Missy and Michelle assisted the teachers in their school as they planned for student learning with the 4 Cs. They recommended apps and projects that would help the teachers incorporate the content they were teaching with digital age skills, and they modeled that instruction for the teachers within classrooms so that the teachers had additional support with the technology when necessary. They continued to plan additional walkthroughs and invited the ITS and MS of other schools to visit their classrooms and nurtured the teachers with specific feedback to help them with their instruction. It was sometimes difficult for teachers to receive that feedback, at first, but Missy, Michelle, and the school leaders worked with each teacher individually and offered constructive support to help them develop into a professional learning community.
The teachers also began to participate in walkthroughs within the school to see BYOT being implemented by their colleagues.
The school community also worked on transforming the physical space of the building. They cleaned out and updated the collection of books and resources within the media center and selected some new furniture for the space to better facilitate the 4 Cs. They also rearranged the furniture in the classrooms to create learning environments that supported group and individual learning activities. Finally, they painted the building and incorporated murals and splashy new colors to show a new vibrancy and enthusiasm for learning.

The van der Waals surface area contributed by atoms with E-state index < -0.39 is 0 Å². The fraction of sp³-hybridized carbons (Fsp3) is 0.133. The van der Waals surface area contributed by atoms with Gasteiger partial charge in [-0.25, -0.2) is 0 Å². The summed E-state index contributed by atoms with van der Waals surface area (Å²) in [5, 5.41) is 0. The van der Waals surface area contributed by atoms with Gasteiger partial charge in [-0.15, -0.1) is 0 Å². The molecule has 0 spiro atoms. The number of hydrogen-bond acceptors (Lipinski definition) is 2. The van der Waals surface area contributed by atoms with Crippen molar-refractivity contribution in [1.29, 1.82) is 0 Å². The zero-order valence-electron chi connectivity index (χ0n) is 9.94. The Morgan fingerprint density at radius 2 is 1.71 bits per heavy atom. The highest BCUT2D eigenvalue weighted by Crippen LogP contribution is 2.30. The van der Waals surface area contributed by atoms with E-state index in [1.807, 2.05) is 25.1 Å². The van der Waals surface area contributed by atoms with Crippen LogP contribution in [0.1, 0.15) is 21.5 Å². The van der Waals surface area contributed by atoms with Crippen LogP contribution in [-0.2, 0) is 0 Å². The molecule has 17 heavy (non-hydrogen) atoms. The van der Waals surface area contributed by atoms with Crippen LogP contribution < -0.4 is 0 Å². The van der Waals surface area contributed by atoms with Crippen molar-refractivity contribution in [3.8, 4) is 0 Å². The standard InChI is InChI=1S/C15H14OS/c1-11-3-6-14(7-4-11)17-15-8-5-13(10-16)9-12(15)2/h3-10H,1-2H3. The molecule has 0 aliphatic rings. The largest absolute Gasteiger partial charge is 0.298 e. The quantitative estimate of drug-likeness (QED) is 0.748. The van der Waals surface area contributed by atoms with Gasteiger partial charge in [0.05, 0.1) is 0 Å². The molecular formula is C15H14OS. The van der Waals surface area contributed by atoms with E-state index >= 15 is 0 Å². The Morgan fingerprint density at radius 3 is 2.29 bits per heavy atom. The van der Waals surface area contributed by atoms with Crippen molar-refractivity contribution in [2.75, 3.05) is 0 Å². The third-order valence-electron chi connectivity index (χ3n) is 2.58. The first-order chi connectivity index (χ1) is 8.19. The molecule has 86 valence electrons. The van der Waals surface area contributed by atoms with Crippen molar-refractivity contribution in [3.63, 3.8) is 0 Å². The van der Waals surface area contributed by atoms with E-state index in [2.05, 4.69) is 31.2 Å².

The planned BYOT Tour was a success, the visitors raved about the students and their use of both school-owned and student-owned technology resources. Even if the students did not own all of the devices, it was evident that they owned the learning. Principal Vella had even ordered shirts for the staff with the motto “Cs the Moment” and the 4 Cs listed on the back. The BYOT Tour is just the beginning of the school’s journey on the path to transforming into a digital age student-centered learning environment. However, with the commitment of the dedicated teachers at Chattahoochee Elementary School and support of their school leaders, they will most assuredly accomplish that goal.